Thanks for your vulnerability in sharing about your trichotillomania episode. I think it's important for people to share that as much as they do the deeply important work of divesting from beauty culture (or just generally loving themselves more, or whatever), they're still humans that have thoughts "about my own face and body and how they weren’t good enough." That's because we've all been indoctrinated for so many years and these insidious thoughts don't just go away overnight.
"My obsession isn’t my undoing, but my reason to do." -- This will be ringing in my ears for a long time!!
I ended up getting melasma across the top of my cheeks and foreheads after having my two beautiful baby girls. Immediately came the conversation amongst friends of 'when will you get rid of it?'. I don't want to. I don't want to because I will forever show the physical connection to my daughters on my face, and (on a purely aesthetic note) I thoroughly enjoy the colour it gives my face. It adds character.
That Woodman book is phenomenal -- it unlocked so much for me. With her work, it's best not to get hung up on modern debates of masculine and feminine, just think of it as yin/yang energy. She's brilliant and it got me deeper into Jungian theory which has been a fascinating journey. I'm glad you discovered her!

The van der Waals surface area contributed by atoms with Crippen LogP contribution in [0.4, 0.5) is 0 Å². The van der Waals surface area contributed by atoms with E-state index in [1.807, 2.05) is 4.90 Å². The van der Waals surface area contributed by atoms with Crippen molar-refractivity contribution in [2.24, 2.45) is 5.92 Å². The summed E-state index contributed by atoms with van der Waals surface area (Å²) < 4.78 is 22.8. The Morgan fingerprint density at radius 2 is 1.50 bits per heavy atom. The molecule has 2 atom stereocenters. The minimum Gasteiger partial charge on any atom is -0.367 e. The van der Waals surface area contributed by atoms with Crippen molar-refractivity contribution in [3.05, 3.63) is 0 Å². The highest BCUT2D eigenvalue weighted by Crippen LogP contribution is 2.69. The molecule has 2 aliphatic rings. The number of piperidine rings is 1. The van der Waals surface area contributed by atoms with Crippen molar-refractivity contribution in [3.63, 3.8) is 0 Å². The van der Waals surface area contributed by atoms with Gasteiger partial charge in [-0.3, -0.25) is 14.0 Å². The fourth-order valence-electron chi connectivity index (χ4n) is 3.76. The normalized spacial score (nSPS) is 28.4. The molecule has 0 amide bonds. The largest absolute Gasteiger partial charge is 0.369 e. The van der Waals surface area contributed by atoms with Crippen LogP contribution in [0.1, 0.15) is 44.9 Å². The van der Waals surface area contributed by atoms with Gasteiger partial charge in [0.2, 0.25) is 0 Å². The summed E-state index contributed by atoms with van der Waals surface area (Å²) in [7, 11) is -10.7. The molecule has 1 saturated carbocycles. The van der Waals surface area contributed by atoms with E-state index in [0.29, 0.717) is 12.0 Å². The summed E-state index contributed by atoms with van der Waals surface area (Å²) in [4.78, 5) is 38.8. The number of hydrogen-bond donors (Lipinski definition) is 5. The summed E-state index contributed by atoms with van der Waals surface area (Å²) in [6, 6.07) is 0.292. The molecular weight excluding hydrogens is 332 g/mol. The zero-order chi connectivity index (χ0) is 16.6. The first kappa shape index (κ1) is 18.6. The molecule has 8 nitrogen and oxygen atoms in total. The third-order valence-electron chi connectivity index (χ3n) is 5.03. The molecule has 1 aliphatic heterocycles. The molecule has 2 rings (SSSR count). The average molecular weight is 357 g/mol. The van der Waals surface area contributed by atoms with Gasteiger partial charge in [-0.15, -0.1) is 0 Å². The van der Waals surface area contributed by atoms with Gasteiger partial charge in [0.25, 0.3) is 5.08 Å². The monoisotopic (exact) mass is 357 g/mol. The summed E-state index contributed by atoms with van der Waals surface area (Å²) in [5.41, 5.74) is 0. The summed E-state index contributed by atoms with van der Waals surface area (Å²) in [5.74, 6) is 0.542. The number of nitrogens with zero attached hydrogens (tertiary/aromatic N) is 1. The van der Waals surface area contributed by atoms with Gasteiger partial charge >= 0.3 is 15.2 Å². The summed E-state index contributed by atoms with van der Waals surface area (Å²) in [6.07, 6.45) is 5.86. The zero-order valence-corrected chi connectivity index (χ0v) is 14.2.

Damn it Jessica, you cut to my soul's core every week. When I met you in NYC a few weeks ago, I also remember reading your essay, where you said (and I'm paraphrasing), "I am so glad I'm no longer feeling those xyznegativefeelingsaboutmyself," and I thought to myself, "Well, I've got some work to do before I feel as confident as Jessica!"
But seeing your vulnerability, your personal reflection, your highs and lows, the fact that you champion a warrior's mindset toward beauty and patriarchy yet have your own insecurities that surface from time to time - reminds me that the pursuit for calm among the noise is just that - a pursuit, a path, and the more we clutch and cling to perfectionist tendencies, the harder it is for us to really feel okay.
And honestly, the glamorous girlies in NYC don't make that path any easier ;)
LOTS OF LOVE MY GIRL <3
I joke that something really odd happens when I fly from my home in Seattle to Los Angeles. Somehow, when I get on the plane I look fine but en route the airplane somehow transforms me into some kind of troll by the time I arrive in LA. When I get off the plane and interact with that culture I experience life so differently.
I really appreciate how you critique beauty culture with such deep, intellectual analysis. It reminds me what an insidious and powerful force it is (the opposite of the supposed superficiality and fluff of women's media (magazine, etc)). I am grateful it's taken seriously as a threat to our well-being.. robbing us of our lives. Perfect tool of oppression.